CARROLL – Bloom-Carroll High School freshman Chase Hamilton wanted to do something to help publicize the Columbus Honor Flight. So why not try to break the world record for most trumpeters in line at Ohio Stadium?
Hamilton, 14, and 194 other trumpeters performed with the Ohio State Marching Band at halftime of the Buckeyes’ game against Oregon on Saturday in front of more than 100,000 people. He said the 195 mark surpassed the previous Guinness Book of World Records-recognized trumpet line of 172 trumpeters established in Osaka, Japan in 2018.
âIt went really well,â said Hamilton. “It was certainly an exciting experience that lasted for two years. A lot of other trumpeters were thrilled and I was happy that we were able to break the record on September 11. It was very good.”
Lancaster resident Charles Hildreth has been referred to as a witness for Guinness due to his background in music, most notably as musical director of The Nostalgics. His friend, Ed Franks, was the other judge. Hildreth met Hamilton through local resident Joe Machado, who works with Honor Flight. Honor Flight transports veterans to Washington DC to visit various war memorials.
Hamilton, who is part of the Bloom-Carroll Marching Band, was also performing for his Boy Scout Eagle Scout project. He said he broke the record but won’t become official for about three months.
âI wanted to publicize Honor Flight,â Hamilton said. âThis way people can find out more about Honor Flight and their important mission and what they are doing in the community. That’s why I chose them as the beneficiary and that’s why I chose this project. “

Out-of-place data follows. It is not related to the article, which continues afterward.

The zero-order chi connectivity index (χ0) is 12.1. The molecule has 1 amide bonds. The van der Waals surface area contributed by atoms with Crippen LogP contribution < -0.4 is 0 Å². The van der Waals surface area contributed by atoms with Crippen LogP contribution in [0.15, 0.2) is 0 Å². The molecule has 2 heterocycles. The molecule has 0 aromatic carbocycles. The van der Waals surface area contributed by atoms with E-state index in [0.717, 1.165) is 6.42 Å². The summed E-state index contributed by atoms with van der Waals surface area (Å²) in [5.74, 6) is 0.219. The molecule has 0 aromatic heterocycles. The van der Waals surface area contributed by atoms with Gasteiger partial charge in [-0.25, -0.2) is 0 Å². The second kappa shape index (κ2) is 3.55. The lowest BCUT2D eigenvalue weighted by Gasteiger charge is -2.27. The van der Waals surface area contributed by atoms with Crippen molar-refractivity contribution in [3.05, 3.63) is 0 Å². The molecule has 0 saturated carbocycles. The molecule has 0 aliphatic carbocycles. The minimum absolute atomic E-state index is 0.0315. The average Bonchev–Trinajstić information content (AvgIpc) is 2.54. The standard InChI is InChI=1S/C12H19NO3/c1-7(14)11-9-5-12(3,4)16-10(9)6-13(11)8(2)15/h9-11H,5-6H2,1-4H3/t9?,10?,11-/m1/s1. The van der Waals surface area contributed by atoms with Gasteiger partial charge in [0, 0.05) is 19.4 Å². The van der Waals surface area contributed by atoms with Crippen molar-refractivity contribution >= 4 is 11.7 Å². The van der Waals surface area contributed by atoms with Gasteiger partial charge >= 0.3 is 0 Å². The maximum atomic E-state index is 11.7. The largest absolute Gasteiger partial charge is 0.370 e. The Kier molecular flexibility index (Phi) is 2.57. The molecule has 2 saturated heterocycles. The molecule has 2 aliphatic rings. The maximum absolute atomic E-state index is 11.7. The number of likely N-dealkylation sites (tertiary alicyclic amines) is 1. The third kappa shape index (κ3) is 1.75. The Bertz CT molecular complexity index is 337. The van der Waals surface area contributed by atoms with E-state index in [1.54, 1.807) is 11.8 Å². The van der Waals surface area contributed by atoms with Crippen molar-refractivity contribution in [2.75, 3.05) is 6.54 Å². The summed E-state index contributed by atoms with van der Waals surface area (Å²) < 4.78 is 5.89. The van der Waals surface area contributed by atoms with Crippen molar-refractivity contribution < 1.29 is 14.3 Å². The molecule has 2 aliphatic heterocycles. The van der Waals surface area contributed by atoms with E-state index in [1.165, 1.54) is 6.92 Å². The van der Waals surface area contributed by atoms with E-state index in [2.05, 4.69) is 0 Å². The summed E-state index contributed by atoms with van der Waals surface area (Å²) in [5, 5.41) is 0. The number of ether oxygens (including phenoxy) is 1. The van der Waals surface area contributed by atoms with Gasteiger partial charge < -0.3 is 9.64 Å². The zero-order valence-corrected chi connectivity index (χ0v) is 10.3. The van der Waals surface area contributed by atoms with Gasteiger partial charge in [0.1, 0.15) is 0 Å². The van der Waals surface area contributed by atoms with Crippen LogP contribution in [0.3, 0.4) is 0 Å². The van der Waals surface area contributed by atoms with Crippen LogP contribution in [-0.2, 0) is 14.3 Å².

He also wanted to break the record for the 20th anniversary of 9/11 and obtained permission from the state of Ohio for the event.
“Then I just started contacting people that I knew and sent the message through social media and my group manager sent it out through social media as well and we had enough people to go. register and break the record, âsaid Hamilton.
The age group for the trumpeters was around 14 for 70 year olds and they marched with the OSU group at half time. They and the group OSU performed a composition by James Swearingen, a composer from Columbus.
“It was a mix of taps, ‘Lincoln Portrait’ of Aaron Copland and ‘America the Beautiful,’ Hamilton said.” It lasted about a minute and 20 seconds. “
He arrived at Ohio Stadium around 6 a.m. on Saturday. The trumpeters rehearsed that morning and also rehearsed the previous Thursday. This means that 195 people only played together twice before entering the pitch.
âIt was definitely a tough job to do,â said Hamilton. “Mainly because of the COVID.”
But he said the musicians did well.
âA lot of people were impressed with how well everything went,â said Hamilton. “It was a very nice piece of music. The trumpeters did a great job playing the piece very well.”
Hildreth said judging the event was an experience of a lifetime. He was at the first rehearsal on Thursday a few days before the live performance and called it “spiking the spine.”
âTrumpeters of all ages, that’s what attracted me,â said Hildreth. âTeenagers, and maybe even a little younger, to seniors in a long line of almost 200 trumpeters. It sounded so professional.â
He then watched the rehearsal on Saturday before the game.
âIt was quite an experience and it was so well done,â said Hildreth. âAs a musician it was a great fanfare. They were all together. Simply amazing.â
After such a great accomplishment, what could he have planned for the future?
âI have a few other ideas that might float,â he said. âMaybe not as big as this one. It was certainly a great thing to do for the 20th anniversary of September 11th. I’m glad that Honor Flight and OSU were able to bring two great organizations together to achieve a great thing for the anniversary of September 11. “